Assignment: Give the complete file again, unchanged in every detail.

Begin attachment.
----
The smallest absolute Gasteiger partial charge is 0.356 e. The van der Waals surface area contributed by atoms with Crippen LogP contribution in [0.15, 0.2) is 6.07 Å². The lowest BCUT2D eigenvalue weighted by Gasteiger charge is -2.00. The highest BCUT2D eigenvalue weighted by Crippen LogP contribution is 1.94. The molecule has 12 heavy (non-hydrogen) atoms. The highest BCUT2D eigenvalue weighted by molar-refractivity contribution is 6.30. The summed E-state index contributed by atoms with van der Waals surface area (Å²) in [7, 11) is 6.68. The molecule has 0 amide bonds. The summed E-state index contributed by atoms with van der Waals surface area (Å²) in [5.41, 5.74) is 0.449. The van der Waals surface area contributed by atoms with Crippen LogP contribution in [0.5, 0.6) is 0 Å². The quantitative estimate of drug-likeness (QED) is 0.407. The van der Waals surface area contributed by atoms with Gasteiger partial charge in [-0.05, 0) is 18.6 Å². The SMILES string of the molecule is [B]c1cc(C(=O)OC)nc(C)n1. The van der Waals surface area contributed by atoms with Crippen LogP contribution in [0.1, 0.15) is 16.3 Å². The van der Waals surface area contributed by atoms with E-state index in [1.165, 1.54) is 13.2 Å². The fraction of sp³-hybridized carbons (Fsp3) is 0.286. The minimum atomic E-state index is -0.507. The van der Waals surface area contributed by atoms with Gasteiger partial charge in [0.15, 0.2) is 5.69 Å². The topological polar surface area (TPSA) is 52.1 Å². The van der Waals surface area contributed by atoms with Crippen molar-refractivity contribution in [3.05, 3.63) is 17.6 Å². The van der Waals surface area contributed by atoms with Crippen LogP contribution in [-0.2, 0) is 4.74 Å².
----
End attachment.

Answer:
The smallest absolute Gasteiger partial charge is 0.356 e. The van der Waals surface area contributed by atoms with Crippen LogP contribution in [0.15, 0.2) is 6.07 Å². The lowest BCUT2D eigenvalue weighted by Gasteiger charge is -2.00. The highest BCUT2D eigenvalue weighted by Crippen LogP contribution is 1.94. The molecule has 12 heavy (non-hydrogen) atoms. The highest BCUT2D eigenvalue weighted by molar-refractivity contribution is 6.30. The summed E-state index contributed by atoms with van der Waals surface area (Å²) in [7, 11) is 6.68. The molecule has 0 amide bonds. The summed E-state index contributed by atoms with van der Waals surface area (Å²) in [5.41, 5.74) is 0.449. The van der Waals surface area contributed by atoms with Crippen LogP contribution in [0.5, 0.6) is 0 Å². The quantitative estimate of drug-likeness (QED) is 0.407. The van der Waals surface area contributed by atoms with Gasteiger partial charge in [-0.05, 0) is 18.6 Å². The SMILES string of the molecule is [B]c1cc(C(=O)OC)nc(C)n1. The van der Waals surface area contributed by atoms with Crippen LogP contribution in [0.1, 0.15) is 16.3 Å². The van der Waals surface area contributed by atoms with E-state index in [1.165, 1.54) is 13.2 Å². The fraction of sp³-hybridized carbons (Fsp3) is 0.286. The minimum atomic E-state index is -0.507. The van der Waals surface area contributed by atoms with Gasteiger partial charge in [0.15, 0.2) is 5.69 Å². The topological polar surface area (TPSA) is 52.1 Å². The van der Waals surface area contributed by atoms with Crippen molar-refractivity contribution in [3.05, 3.63) is 17.6 Å². The van der Waals surface area contributed by atoms with Crippen LogP contribution in [-0.2, 0) is 4.74 Å².